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					Writing Effective Paragraphs

   A Learning Enhancement
      Center Workshop
This workshop is designed to give
students a better understanding of
     the basic structure of the
 We will cover the structure of a
   paragraph including the topic
sentence, support sentences, and
strategies for developing the main
       idea of a paragraph.
 Knowledge of the paragraph's
structure and form will help you
 learn to write more coherent,
  unified, and well-developed
Paragraph Checklist
  1. Make sure every paragraph has a main idea.
  2. Relate each sentence to the main idea of the
  3. Arrange ideas in a clearly understandable
  4. Link sentences by using pronouns, and by
  relating words, phrases, or ideas.
  5. Support ideas with examples.
  6. Describe to make a point.
  7. Compare and contrast to develop an idea.

Harbrace College Handbook, 12th Edition
Sentences in a Paragraph
1. Topic Sentence
   The topic sentence:
   a. announces the subject or topic
   b. makes a statement about that topic that all
   other sentences in the paragraph prove or support
   c. limits what the author can say in the paragraph
   about the subject - the controlling idea
   d. establishes a contract with the reader that the
   author must honor
   e. of all the paragraph's sentences, makes the
   most general statement about the subject
Sentences in a Paragraph cont’d…

2. Detail or Support Sentences
   Detail or support sentences answer the following
   questions about the subject:
       WHY? - reason
       WHEN? - time
       WHERE? - place
       HOW? - condition, circumstance, or situation
   or they may
Sample of Topic Sentence (1) and
supporting sentences (2-6):
   (1) The old horror movies attempted to create an
   atmosphere of terror; modern movies ignore
   atmosphere and focus on blood and gore. (2) In
   the early films starring Boris Karloff and Bela
   Lugosi, the right atmosphere was created by the
   sound of wild screams in the background. (3)
   Open windows revealed a pair of shadowed eyes
   or the weird smile of a madman. (4) Modern films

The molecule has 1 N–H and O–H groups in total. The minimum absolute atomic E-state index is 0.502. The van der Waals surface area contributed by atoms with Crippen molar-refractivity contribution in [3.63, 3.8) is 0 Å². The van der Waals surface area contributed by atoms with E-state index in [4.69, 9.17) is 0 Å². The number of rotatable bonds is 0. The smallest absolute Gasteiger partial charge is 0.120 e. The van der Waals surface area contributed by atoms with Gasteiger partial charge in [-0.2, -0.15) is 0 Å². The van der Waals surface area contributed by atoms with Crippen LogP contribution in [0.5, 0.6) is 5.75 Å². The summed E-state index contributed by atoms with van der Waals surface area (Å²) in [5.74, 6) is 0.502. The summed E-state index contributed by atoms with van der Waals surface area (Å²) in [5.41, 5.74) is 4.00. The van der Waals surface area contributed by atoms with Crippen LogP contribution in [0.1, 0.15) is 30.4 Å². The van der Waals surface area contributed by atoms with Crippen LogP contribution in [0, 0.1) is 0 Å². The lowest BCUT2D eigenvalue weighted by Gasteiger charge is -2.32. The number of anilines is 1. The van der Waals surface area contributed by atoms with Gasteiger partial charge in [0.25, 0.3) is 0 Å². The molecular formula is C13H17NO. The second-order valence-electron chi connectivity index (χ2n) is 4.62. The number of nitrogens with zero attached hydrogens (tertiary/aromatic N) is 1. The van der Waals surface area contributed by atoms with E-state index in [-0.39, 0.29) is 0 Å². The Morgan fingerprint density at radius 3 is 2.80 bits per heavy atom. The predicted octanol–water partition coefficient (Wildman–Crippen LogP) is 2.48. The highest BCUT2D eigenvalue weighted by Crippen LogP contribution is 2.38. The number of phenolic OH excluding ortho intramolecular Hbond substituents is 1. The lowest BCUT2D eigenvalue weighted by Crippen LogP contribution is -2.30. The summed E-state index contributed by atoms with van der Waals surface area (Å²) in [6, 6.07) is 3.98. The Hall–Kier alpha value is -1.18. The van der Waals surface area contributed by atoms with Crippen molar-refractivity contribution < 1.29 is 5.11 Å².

concentrate on filling the screen with buckets of
   blood, and the audience doesn't hear screams
   anymore; instead, it witnesses brutal murders. (5)
   The old shots of wild eyes and crazy smiles are
   gone. (6) Now there are long close-ups of
   someone being stabbed to death.
Flemming. Reading For Results 3rd ed.
Writing a Topic Sentence
The following exercises are samples of supporting sentences.
  Please use the information given above to create an
  appropriate topic sentence to complete a paragraph.

    Exercise 1:
          a. Some fires are caused by careless people tossing
   matches out of car windows.
          b. A few are started when lightning strikes a tree.
          c. Some result from campers who fail to douse cooking
          d. The majority of forest fires are deliberately set by

Topic Sentence:
Writing a Topic Sentence cont’d…

Exercise 2:
       a. We had to wait a half hour even though we
  had reserved a table.
       b. Our appetizers and main courses all
  arrived at the same time.
       c. The busboy ignored our requests for more
       d. The wrong desserts were delivered to us.

Topic Sentence:
Writing a Topic Sentence cont’d…

  Exercise 3:
       a. My phone goes dead at certain times of the
       b. When I talk long distance, I hear
  conversations in the background.
       c. The line to the phone service center is busy
  for hours.
       d. My telephone bill includes three calls I
  never made.

Topic Sentence:

Langam. English Skills 4th ed.
15 Guides for Creating a Paragraph
  1. Think of a topic.

  2. Think about the topic.

  3. Think more about the topic.

  4. Pre-write about the topic.

  5. Let pre-writing rest; then read pre-writing.
15 Guides for Creating a Paragraph
  6. Throw our anything that does not relate directly
 to the topic.

 7. Create a general statement or point of view you
 want to express to your audience about the topic.

 8. Determine whether the items in your pre-writing
 support your point of view. Discard those that don't.

  9. Arrange or group pre-writing in an order.

 10. Construct sentences using the ideas from your
 pre-writing that will support a general statement
 about your topic.
15 Guides for Creating a Paragraph

  11. Arrange the sentences in paragraph form.

  12. Determine whether the sentences are in
 logical order. If they are not, then rearrange them.

  13. Read paragraph aloud, then let it rest.

  14. Read paragraph again.

  15. Make changes in word choice and word order
 if necessary.
After all this work, you’ll probably
     have a good paragraph.
Resources Available:
 Harbrace College Handbook, 12th ed.

 Tangan, English Skills with Readings, 2nd

 Fitzpatrick, Rusica; The Complete
 Paragraph Workout Book

 Foresman, Handbook for Writers, 4th ed.
The Learning Enhancement Center
 is designed to serve the students
    of CCC. We are eager to be a
 facilitator of successful learning.
   Please let us know what your
needs are, and we will design ways
    to meet them. Thank you for
      attending this workshop.

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